Meatless Monday: Chickpea Tofu

This entry was posted on Oct 8, 2018 by Charlotte Bell.

Chickpea Tofu

In the past few years, I’ve cut back on my soy consumption. As a 40-year vegetarian, I’ve cooked with tempeh and tofu for years in order to up my protein consumption. But after an early-stage breast cancer scare, I decided to limit my soy consumption in order to better control my estrogen levels.

So when I’ve looked through veg recipes in the past couple years, I’ve generally avoided those that rely on tofu for their main protein. (I tried hemp tofu a few years ago. It’s definitely not my cup of tea.) Last weekend, I Googled “soy-free tofu” hoping that some new alternative has sprung up. Indeed, one has. And the great thing is, it’s not actually new.

Chickpea tofu is the traditional Burmese answer to soy-based tofu. The good news is that it’s exceptionally easy to make, and can be used like regular tofu. So far I’ve used it in a tofu scramble (recipe to follow next Monday) and I’ve marinated and roasted it. In both cases, it worked quite well.

Chickpea tofu starts out with more flavor than soy tofu does. Chickpeas have a slight nutty taste, but chickpea tofu can nonetheless still take on the flavors of a marinade.

I love that you can make it fresh, and that it’s so simple to put together. Once it’s set you can cut it into cubes, put it in a container in the fridge and use it for the next two to three days.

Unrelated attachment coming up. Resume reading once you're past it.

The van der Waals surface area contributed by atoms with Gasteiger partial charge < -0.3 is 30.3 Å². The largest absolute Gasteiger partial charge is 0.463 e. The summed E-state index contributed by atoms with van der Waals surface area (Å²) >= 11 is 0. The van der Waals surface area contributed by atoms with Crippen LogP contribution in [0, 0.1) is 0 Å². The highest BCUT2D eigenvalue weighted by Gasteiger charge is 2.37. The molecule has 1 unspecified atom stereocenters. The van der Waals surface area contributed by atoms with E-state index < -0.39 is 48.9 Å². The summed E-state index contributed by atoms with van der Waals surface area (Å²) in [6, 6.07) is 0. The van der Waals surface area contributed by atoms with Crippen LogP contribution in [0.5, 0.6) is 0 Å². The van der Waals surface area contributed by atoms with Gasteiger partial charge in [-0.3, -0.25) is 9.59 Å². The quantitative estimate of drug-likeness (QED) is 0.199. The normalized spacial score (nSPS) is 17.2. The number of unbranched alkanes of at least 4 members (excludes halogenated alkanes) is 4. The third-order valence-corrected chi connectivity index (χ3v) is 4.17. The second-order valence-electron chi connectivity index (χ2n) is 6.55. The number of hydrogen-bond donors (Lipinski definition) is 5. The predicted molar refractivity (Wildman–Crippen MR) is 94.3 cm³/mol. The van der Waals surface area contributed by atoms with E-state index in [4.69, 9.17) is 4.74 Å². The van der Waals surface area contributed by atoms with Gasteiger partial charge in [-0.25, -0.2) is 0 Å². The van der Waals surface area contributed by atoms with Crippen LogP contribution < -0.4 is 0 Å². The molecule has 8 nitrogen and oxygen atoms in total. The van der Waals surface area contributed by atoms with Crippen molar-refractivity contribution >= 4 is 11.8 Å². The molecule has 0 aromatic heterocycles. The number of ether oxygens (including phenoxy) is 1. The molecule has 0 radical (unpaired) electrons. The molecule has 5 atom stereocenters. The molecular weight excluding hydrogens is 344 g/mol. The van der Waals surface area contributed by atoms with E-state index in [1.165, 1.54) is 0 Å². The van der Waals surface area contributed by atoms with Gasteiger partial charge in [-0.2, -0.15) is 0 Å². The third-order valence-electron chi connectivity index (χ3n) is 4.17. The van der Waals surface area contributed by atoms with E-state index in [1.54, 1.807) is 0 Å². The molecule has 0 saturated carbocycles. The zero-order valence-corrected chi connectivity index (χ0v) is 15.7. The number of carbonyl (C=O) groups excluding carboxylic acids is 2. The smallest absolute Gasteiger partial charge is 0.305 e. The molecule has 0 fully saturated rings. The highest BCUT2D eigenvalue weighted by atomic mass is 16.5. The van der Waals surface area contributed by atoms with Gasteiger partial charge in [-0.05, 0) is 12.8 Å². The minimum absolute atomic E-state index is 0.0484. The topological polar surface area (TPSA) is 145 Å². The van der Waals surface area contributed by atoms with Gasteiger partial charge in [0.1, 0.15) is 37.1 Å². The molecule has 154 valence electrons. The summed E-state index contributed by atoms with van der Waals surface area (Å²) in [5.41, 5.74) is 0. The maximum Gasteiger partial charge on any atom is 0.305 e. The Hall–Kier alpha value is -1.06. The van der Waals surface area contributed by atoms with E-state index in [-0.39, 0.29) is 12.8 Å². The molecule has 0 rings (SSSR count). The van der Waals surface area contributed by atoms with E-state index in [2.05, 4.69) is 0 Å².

Chickpea Tofu

  • 1 cup chickpea flour
  • 1 teaspoon salt
  • 1/4 teaspoon turmeric (optional)
  • 1-1/2 cups room temperature water
  • 1-1/2 cups boiling water

Put It Together:

  1. Bring 1-1/2 cups water to boil in a medium to large pot (2-1/2 quarts or larger).
  2. Line an 8 x 8-inch baking pan with parchment paper.
  3. Mix the chickpea flour, salt and turmeric together in a medium to large mixing bowl.
  4. Add the room temperature water and whisk until combined and most of the lumps are dissolved.
  5. When the water in the pot comes to a boil, add the chickpea mixture.
  6. Bring back to a boil and stir with a whisk for 6-8 minutes until thickened. You can tell it’s ready when there’s a very thin film of the mixture on the bottom of the pan.
  7. Pour into the baking pan and let it set for at least an hour.
  8. Cut into cubes and use like regular soy tofu.
About Charlotte Bell
Charlotte Bell discovered yoga in 1982 and began teaching in 1986. Charlotte is the author of Mindful Yoga, Mindful Life: A Guide for Everyday Practice and Yoga for Meditators, both published by Rodmell Press. Her third book is titled Hip-Healthy Asana: The Yoga Practitioner’s Guide to Protecting the Hips and Avoiding SI Joint Pain (Shambhala Publications). She writes a monthly column for CATALYST Magazine and serves as editor for Yoga U Online. Charlotte is a founding board member for GreenTREE Yoga, a non-profit that brings yoga to underserved populations. A lifelong musician, Charlotte plays oboe and English horn in the Salt Lake Symphony and folk sextet Red Rock Rondo, whose DVD won two Emmy awards in 2010.

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